Sunday Greek deputy Prime Minister Pangalos told a local paper that in theory debt restructuring should not be completely ruled out, though the deficit would need to be dealt with first. He argued against "demonizing" debt restructuring. This obviously has antagonized investors. The Greek 10-year yield rose 18 bp today after rising 120 bp last week. At 10.62% today, it is the highest yield since late September and this may underestimate the pressure as there is talk that European central banks may have stepped in last week.
The implication of Pangalos’ comments are clear. Greece will continue to make efforts to cut its deficit. This may be more complicated because of new preliminary findings having to do with how state-owned businesses have been accounted for, point to a larger deficit last year, mean more cuts would be needed this year.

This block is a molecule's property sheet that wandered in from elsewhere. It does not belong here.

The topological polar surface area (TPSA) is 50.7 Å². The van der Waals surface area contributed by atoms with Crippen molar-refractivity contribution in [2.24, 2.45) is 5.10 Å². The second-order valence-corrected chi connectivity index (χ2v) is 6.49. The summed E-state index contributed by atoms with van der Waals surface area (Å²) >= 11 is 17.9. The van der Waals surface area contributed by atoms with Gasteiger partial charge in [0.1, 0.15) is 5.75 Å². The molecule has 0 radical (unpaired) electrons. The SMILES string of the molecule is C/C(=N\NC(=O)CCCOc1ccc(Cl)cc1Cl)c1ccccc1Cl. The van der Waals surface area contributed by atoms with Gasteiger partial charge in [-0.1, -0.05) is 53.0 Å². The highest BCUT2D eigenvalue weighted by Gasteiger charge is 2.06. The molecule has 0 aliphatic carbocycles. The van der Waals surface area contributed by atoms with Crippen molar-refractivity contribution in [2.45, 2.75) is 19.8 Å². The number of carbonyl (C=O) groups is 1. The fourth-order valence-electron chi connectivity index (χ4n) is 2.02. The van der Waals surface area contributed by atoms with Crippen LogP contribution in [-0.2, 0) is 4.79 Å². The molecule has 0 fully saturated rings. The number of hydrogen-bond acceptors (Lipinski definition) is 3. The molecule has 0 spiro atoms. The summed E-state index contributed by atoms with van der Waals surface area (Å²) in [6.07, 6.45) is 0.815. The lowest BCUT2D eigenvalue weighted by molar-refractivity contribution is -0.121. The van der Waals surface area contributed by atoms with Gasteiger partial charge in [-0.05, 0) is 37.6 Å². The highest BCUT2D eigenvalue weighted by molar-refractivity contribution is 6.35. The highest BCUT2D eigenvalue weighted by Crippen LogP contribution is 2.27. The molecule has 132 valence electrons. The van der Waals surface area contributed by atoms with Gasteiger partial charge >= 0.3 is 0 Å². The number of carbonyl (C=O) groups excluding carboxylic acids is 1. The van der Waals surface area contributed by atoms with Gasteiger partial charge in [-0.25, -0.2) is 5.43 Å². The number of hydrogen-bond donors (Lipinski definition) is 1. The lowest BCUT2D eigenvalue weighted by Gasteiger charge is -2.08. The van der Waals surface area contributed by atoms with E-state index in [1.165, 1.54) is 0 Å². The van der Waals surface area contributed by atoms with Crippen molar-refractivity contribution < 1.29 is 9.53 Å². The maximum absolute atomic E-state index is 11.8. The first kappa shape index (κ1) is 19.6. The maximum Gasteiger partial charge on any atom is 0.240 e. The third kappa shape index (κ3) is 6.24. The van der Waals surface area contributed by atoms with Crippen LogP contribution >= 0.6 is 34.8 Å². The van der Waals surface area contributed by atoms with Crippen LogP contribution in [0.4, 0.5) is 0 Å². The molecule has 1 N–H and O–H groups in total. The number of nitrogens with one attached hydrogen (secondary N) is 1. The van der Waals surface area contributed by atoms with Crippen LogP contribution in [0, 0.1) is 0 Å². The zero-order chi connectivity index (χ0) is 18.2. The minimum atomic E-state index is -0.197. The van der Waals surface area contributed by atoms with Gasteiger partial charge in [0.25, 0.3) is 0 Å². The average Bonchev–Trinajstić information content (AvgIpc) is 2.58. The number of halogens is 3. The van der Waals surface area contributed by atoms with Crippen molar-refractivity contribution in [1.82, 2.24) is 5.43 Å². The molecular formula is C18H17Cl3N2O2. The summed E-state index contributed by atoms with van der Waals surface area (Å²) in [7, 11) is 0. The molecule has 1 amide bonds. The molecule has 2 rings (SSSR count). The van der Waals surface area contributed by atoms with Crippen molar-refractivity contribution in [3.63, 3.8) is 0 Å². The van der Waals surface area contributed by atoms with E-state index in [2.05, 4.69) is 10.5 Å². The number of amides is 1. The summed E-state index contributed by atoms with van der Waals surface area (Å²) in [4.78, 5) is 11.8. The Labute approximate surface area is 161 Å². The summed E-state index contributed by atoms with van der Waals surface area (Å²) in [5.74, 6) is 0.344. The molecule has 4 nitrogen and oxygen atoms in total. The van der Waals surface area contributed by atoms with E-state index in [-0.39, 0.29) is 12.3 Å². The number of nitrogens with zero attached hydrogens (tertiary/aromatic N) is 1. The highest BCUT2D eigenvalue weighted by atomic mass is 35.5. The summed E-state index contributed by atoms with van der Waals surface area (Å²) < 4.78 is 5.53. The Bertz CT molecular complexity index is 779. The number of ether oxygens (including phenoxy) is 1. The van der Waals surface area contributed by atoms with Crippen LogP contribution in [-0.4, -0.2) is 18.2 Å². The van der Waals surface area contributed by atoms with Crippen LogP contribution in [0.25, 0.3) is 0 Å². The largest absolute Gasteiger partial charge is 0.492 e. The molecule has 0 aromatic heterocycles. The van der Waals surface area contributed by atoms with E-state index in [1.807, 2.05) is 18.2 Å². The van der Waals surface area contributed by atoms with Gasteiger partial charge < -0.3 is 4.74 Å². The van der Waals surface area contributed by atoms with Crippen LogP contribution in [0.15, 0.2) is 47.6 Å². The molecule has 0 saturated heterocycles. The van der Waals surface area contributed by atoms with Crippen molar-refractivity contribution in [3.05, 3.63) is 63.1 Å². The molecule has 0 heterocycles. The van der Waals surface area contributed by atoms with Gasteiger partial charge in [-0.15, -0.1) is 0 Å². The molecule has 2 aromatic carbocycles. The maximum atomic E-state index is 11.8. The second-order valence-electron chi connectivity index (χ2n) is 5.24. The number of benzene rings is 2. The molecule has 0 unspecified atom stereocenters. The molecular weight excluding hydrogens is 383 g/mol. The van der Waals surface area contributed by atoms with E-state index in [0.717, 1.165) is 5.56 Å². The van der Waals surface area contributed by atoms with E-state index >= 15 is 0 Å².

The deficit cuts may earn Greece some good will and this will make restructuring its debt more palatable.
Still, the problem and the implication of the crisis resolution mechanism that the EU is trying to work out is how to deal with the large debt burden. It seems there are only three mathematical possibilities once it is agreed the debt is unsustainable. 1) exit, which under current treaties seems impossible to be imposed on a country; 2) bail out, which Germany has strongly indicated is a dead end; and three default/debt restructuring. Political considerations appear to be driving to the third option as the least distasteful.
Marc Chandler | Global Head of Currency Strategy